Voces in Action

The following was submitted as a statement for the congressional record to the House and Senate on November 7th and 14th respectively.

On September 20th, Hurricane Maria changed the lives of 3.5 million Americans in Puerto Rico and the US Virgin Islands stranding them without shelter, food, clean water, electricity, and services, disconnecting entire communities from the rest of the world. Almost two months later, the situation remains dire with millions still without power or access to clean drinking water. Government response has been slow and inefficient resulting in prolonged hardship and unnecessary risk to human health. Our fellow citizens should not be forced to wait any longer. The time for action is now.

We at Voces call on congressional leaders to act swiftly to put Puerto Rico on the path to a just recovery that prioritizes the needs of the people, directed by the people. As in the case of Florida and Houston, we call on leadership to deliver a robust relief package that does not force Puerto Ricans to give up environmental or other safeguards and rights. In addition to resolutions presented by other organizations and the NHLA letter, Voces presents the following recommendations.

(This list is intended to be an initial list that should be expanded upon in consultation with impacted communities beforehand):

Mobilizing Federal Agencies to Meet Immediate Needs for Puerto Rico and the US Virgin Islands: Under the National Response Framework, responsible federal agencies must take immediate action to ensure that residents of Puerto Rico and the U.S. Virgin Islands have reliable access to critical services such as water, energy, and housing.

Rebuilding the Electrical Grid Prioritizing Resilience and Clean Energy: Urgently addressing the need for access to electricity must not sacrifice health and wellbeing. Rebuilding the grid and electricity systems with an emphasis on clean, renewable energy, stronger, more resilient to future storms, and more reliable.

An Immediate Analysis of the Safety of Drinking Water Sources: EPA must immediately begin testing of drinking water systems and publicly release the results. EPA should also develop a system for information distribution that takes into account the widespread communications disruptions which has left many disconnected or with sporadic access to communications systems.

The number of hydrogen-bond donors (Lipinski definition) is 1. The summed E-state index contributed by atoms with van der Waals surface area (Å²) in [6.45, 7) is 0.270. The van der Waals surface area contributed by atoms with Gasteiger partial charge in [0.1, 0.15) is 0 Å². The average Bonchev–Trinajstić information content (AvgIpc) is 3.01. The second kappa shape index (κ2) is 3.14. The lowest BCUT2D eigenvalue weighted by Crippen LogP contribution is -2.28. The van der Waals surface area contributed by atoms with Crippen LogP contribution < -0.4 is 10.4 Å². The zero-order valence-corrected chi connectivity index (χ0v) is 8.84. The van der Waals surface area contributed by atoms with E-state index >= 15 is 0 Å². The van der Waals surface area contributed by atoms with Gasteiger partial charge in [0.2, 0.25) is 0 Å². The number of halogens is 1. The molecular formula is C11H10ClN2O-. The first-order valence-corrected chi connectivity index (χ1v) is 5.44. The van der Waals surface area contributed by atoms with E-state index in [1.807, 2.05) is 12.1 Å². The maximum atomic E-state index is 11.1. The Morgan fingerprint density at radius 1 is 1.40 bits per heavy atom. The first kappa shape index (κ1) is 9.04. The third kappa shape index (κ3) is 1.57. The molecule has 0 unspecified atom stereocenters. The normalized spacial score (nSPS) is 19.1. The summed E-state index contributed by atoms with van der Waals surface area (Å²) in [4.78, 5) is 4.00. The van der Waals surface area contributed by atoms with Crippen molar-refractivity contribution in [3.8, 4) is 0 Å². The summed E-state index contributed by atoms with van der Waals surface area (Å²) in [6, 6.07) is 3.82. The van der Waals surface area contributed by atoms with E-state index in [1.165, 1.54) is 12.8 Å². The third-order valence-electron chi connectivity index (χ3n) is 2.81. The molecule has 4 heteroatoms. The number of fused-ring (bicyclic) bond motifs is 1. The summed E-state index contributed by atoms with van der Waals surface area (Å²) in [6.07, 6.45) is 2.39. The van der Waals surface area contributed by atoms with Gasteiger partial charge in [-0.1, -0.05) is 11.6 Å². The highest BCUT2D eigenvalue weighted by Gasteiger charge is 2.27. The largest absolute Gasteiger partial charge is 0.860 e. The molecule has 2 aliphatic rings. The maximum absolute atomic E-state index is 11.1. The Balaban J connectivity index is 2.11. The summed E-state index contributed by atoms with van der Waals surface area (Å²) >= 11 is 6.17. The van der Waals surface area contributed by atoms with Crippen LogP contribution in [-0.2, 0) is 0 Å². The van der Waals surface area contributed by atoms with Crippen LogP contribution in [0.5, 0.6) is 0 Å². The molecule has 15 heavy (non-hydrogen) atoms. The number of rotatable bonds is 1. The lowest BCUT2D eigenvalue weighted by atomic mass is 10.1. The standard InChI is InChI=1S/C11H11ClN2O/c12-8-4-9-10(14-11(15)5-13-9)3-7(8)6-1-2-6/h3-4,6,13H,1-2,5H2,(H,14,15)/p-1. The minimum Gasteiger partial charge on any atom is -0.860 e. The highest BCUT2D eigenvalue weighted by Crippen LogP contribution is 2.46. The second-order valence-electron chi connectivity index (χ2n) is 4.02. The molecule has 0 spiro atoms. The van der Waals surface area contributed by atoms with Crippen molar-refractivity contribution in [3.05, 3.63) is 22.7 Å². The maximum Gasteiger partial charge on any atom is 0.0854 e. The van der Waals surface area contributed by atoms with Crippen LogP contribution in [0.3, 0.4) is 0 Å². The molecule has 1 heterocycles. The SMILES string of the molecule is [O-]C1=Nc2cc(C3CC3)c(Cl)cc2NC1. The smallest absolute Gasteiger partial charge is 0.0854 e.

Address Immediate Health Needs and Create Plans for the Future: The Environmental Protection Agency and Department of Health and Human Services must take urgent action to address the immediate health needs of hurricane-affected areas, including mold exposure, wound infections and illness from contaminated water, heat-related illnesses and deaths, PTSD and other mental health issues, injuries from debris removal, and more. Federal agencies should develop comprehensive health plans for future disasters.

Incorporate Environmental Justice and Social Vulnerability into Recovery Planning: To ensure a just recovery, states, cities and communities receiving federal disaster aid and recovery funding must utilize an environmental justice (EJ) analysis, integrate considerations of Cumulative Environmental Exposures, Sensitive Populations, and Social Vulnerability, and working with communities—into recovery planning and policies crafted to support redevelopment and establishment of their recovery plans.

Post-Disaster Workforce Redevelopment Plan: The Department of Labor and the Department of Housing and Urban Development, in collaboration with the Department of Energy should support a post-disaster redevelopment plan that ensures that displaced people can re-establish secure and sustainable livelihoods that enable their recovery, similar to what was done after Hurricane Katrina.

Resilient Water Infrastructure Funding: Provide $2 billion to support reconstruction of more resilient water infrastructure and funding to correct longstanding water infrastructure problems in Puerto Rico and the U.S. Virgin Islands.

Provide Technical Assistance to Recovering Communities: Responsible federal agencies have deep expertise and should be funded to provide technical assistance on multiple levels to support both immediate recovery from disasters and assessment of climate-related vulnerabilities for future planning purposes.

Flood Protection Standards for Federally-Funded Infrastructure: Reinstate the Federal Flood Risk Management Standard or create a flood protection standard that achieves the same outcome, to assist hurricane-impacted communities rebuild damaged infrastructure with a higher margin of safety against future flood events.

Maximize Deployment of Clean Energy in Rebuilding: Through direct grants to impacted communities, responsible federal agencies should support clean energy, energy efficiency and renewable generation, for electricity, heating and transportation, while ensuring recovery resources for rehabilitation and residential upgrades reach and benefit low income residents. Leverage existing grants, low-cost financing, and incentive programs to invest in rebuilding more efficient and storm-resistant homes and ensure proper disposal of discarded/ruined equipment.

Clean Energy for Low-Income Communities: Provide grants for communities to expand installation of energy efficiency upgrades and distributed renewables based on the Clean Energy for Low Income Communities Accelerator for communities affected by natural disasters to be funded through the Housing and Urban Development CDBG-Disaster Funds in close consultation with Department of Energy Weatherization and Intergovernmental Affairs Office.

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